Another day of high hopes

Tuesday, December 12, 2006

Class went by quickly today thanks to internet access. I’m not sure I heard every word but I heard enough, and besides, I received my credits. Isn’t that what life is? The pursuit of empty ridiculous achievements that see you through the lonely nights? I’m venting. Surprise. I left class with high hopes tonight. The New York air was warm and the crowds were thick as cobwebs as I walked back to my hotel. Inspiration was in the air and I breathed deeply, filling my lungs with its heavy scent.

I returned to the hotel room, watched a wee bit of television before heading out for a steak dinner at a kosher restaurant. They don’t have kosher steakhouses in Seattle, and I thought it would be a nice change. The food was delicious but the service was less than fabulous. Since we’re close to Christmas, there were many company holiday parties sitting at pushed-together tables. I had forgotten the attitudes of New Yorkers. It’s not that they’re rude, although it does look that way to those who don’t understand them or those that have been away awhile. It’s that the city is big and you can’t be friends with everyone and maintain your sanity. It’s why I never learned to hold the doors open for other people when leaving a building. If you do that when in New York, you’ll never escape the door. There are too many people that walk in and out of those doors.

In Houston and Seattle (to a slightly lesser extent) there are smaller crowds and people tend to be nicer and in less of a rush. When I arrived at the restaurant at seven and asked for a table for one, the hostess looked disgusted. She made a remark about holiday parties and reservations before escorting me to a table. The waiter at the section made the comment, “another one top?” (a one top is a single table in restaurant-ese, and I clearly wasn’t the first that night). I frantically chose a glass of wine—selecting on spelling alone after they were out of my first two choices, which I had chosen based on geography—and settled in for my meal. I wrote notes in my Moleskine while eating, feeling a bit self conscious about pulling out the New Yorker I had brought with me to read. Eating alone on a Tuesday night used to be rather common. I’ve grown uncomfortable in restaurants alone. Doolies has spoiled me. I wrote that a long relaxing evening waited for me. There should be nothing wrong with relaxation.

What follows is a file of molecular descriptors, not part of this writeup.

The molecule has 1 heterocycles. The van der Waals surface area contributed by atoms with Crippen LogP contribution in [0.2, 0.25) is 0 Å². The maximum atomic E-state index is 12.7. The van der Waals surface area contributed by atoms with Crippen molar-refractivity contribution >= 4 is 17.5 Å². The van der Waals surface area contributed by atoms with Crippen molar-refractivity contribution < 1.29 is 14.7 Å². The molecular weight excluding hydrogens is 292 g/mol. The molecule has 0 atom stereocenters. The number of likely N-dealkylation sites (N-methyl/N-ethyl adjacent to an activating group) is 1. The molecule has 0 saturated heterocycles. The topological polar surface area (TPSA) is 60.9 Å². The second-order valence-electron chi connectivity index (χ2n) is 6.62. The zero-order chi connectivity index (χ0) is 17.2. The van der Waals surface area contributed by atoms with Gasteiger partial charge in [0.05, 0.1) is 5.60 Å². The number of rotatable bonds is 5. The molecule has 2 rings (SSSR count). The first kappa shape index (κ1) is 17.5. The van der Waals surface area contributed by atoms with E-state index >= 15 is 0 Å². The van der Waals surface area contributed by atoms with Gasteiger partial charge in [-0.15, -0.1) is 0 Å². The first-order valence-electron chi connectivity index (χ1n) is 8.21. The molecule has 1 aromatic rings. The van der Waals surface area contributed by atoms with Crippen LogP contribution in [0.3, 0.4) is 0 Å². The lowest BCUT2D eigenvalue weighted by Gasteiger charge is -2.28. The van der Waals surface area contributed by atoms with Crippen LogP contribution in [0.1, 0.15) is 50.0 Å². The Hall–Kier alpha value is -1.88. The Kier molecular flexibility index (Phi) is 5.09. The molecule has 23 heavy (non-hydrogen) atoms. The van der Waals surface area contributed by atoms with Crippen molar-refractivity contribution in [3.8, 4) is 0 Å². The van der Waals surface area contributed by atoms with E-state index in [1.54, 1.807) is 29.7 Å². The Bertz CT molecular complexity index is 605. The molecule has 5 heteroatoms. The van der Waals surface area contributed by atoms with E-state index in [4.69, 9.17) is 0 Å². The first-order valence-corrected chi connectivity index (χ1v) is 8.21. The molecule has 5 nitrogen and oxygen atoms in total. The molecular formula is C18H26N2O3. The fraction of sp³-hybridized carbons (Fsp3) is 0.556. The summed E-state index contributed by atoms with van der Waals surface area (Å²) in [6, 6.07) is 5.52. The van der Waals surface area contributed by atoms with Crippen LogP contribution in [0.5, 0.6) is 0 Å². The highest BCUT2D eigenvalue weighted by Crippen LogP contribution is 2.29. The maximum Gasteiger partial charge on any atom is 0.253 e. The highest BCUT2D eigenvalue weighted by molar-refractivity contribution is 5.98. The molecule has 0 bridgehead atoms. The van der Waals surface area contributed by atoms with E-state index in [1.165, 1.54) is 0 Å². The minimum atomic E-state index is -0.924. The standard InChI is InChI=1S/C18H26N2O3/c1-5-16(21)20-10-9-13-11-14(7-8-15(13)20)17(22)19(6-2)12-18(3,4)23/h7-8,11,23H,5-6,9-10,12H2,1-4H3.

I ended the dinner conspicuously. After paying the check I stood up and dragged the tablecloth with me, knocking over my empty wine glass. The glass fell to the ground and crashed loudly. At first I thought to leave without saying anything. Surely the wait staff heard. But I couldn’t do it, and I decided to do the right thing by telling the waiter. He ignored my first two attempts at eye contact and explanation, waving me off, before, clearly feeling my need for a response, said something along the lines of there’s nothing you can do about it now. I read his mind and added the “so leave” part to the end of his response. As I struggled to put away my New Yorker, Moleskine, and wallet with my dinner receipt, I managed to knock my water glass over. I caught it before the glass fell off the table. I didn’t bother to look back. I juggled my things into their respective pockets and escaped through the restaurant door and into the crowded night.

I don’t know if it was the heavy (if delicious) steak or the glass of Chardonnay, but something threw me for a loop. One minute I was jotting down notes for a story as fast as I could scribble, and the next I’m staring at the empty walls wondering when they planned to devour me. Depression struck and struck hard on my walk home. I ended up sitting in bed staring at the tube for the last few hours after typing about 20 words of a story that went nowhere quickly. And it was such a beautiful night for my final day in New York City.

I met my uncle for lunch today. We went to the Stage Deli, a tourist trap that my uncle had fond memories of. They stack deli meats high on rye buns and serve it with oversized pickles in crowded tables. A line forms outside each day, as the big red double-decker buses (some of which are no longer red) supply a constant stream of people. I ate tuna fish on rye. I was a bit nervous about my stomach after last night’s heroics, so I decided to go slow with the eating. I managed only half the tuna fish and very little of the bread. My uncle took home the other half of my sandwich and his, and the rest of his fries. He’s very good at eating leftovers, having been taught not to waste food by his depression-era parents. He tells me my father was the same way. He finished what was put in front of him. I never had to learn those hard lessons.